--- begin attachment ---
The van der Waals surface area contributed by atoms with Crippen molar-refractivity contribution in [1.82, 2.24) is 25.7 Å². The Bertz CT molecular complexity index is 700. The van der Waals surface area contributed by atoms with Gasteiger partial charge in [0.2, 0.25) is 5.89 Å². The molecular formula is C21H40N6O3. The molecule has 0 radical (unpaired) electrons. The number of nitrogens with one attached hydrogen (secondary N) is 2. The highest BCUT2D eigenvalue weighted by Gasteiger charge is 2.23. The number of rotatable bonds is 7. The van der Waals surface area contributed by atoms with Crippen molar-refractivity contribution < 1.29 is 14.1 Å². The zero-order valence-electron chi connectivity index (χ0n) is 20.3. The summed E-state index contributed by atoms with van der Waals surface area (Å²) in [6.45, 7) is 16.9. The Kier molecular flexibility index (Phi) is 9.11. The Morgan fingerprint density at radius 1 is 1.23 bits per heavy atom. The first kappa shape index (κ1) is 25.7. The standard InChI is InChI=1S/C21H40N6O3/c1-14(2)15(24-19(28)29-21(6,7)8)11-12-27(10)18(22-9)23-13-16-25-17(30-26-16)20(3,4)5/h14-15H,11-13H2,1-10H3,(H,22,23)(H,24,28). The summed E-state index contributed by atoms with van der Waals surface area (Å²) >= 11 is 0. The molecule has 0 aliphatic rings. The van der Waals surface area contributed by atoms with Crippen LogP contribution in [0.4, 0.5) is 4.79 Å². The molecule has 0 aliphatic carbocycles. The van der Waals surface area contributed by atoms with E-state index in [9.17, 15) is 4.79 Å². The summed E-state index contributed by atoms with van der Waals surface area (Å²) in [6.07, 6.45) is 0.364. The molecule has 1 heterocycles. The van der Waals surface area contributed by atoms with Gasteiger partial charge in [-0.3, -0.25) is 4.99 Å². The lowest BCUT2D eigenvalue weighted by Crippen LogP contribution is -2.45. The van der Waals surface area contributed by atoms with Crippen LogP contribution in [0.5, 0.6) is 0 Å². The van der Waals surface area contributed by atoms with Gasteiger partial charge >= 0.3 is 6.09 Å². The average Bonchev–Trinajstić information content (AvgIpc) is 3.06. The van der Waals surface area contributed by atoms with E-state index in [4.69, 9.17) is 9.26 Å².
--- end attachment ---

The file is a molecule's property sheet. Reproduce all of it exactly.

The van der Waals surface area contributed by atoms with Crippen molar-refractivity contribution in [1.82, 2.24) is 25.7 Å². The Bertz CT molecular complexity index is 700. The van der Waals surface area contributed by atoms with Gasteiger partial charge in [0.2, 0.25) is 5.89 Å². The molecular formula is C21H40N6O3. The molecule has 0 radical (unpaired) electrons. The number of nitrogens with one attached hydrogen (secondary N) is 2. The highest BCUT2D eigenvalue weighted by Gasteiger charge is 2.23. The number of rotatable bonds is 7. The van der Waals surface area contributed by atoms with Crippen molar-refractivity contribution < 1.29 is 14.1 Å². The zero-order valence-electron chi connectivity index (χ0n) is 20.3. The summed E-state index contributed by atoms with van der Waals surface area (Å²) in [6.45, 7) is 16.9. The Kier molecular flexibility index (Phi) is 9.11. The Morgan fingerprint density at radius 1 is 1.23 bits per heavy atom. The first kappa shape index (κ1) is 25.7. The standard InChI is InChI=1S/C21H40N6O3/c1-14(2)15(24-19(28)29-21(6,7)8)11-12-27(10)18(22-9)23-13-16-25-17(30-26-16)20(3,4)5/h14-15H,11-13H2,1-10H3,(H,22,23)(H,24,28). The summed E-state index contributed by atoms with van der Waals surface area (Å²) >= 11 is 0. The molecule has 0 aliphatic rings. The van der Waals surface area contributed by atoms with Crippen LogP contribution in [0.4, 0.5) is 4.79 Å². The molecule has 0 aliphatic carbocycles. The van der Waals surface area contributed by atoms with E-state index in [9.17, 15) is 4.79 Å². The summed E-state index contributed by atoms with van der Waals surface area (Å²) in [6.07, 6.45) is 0.364. The molecule has 1 heterocycles. The van der Waals surface area contributed by atoms with Gasteiger partial charge in [-0.3, -0.25) is 4.99 Å². The lowest BCUT2D eigenvalue weighted by Crippen LogP contribution is -2.45. The van der Waals surface area contributed by atoms with Crippen LogP contribution in [0.5, 0.6) is 0 Å². The van der Waals surface area contributed by atoms with Gasteiger partial charge >= 0.3 is 6.09 Å². The average Bonchev–Trinajstić information content (AvgIpc) is 3.06. The van der Waals surface area contributed by atoms with E-state index in [4.69, 9.17) is 9.26 Å².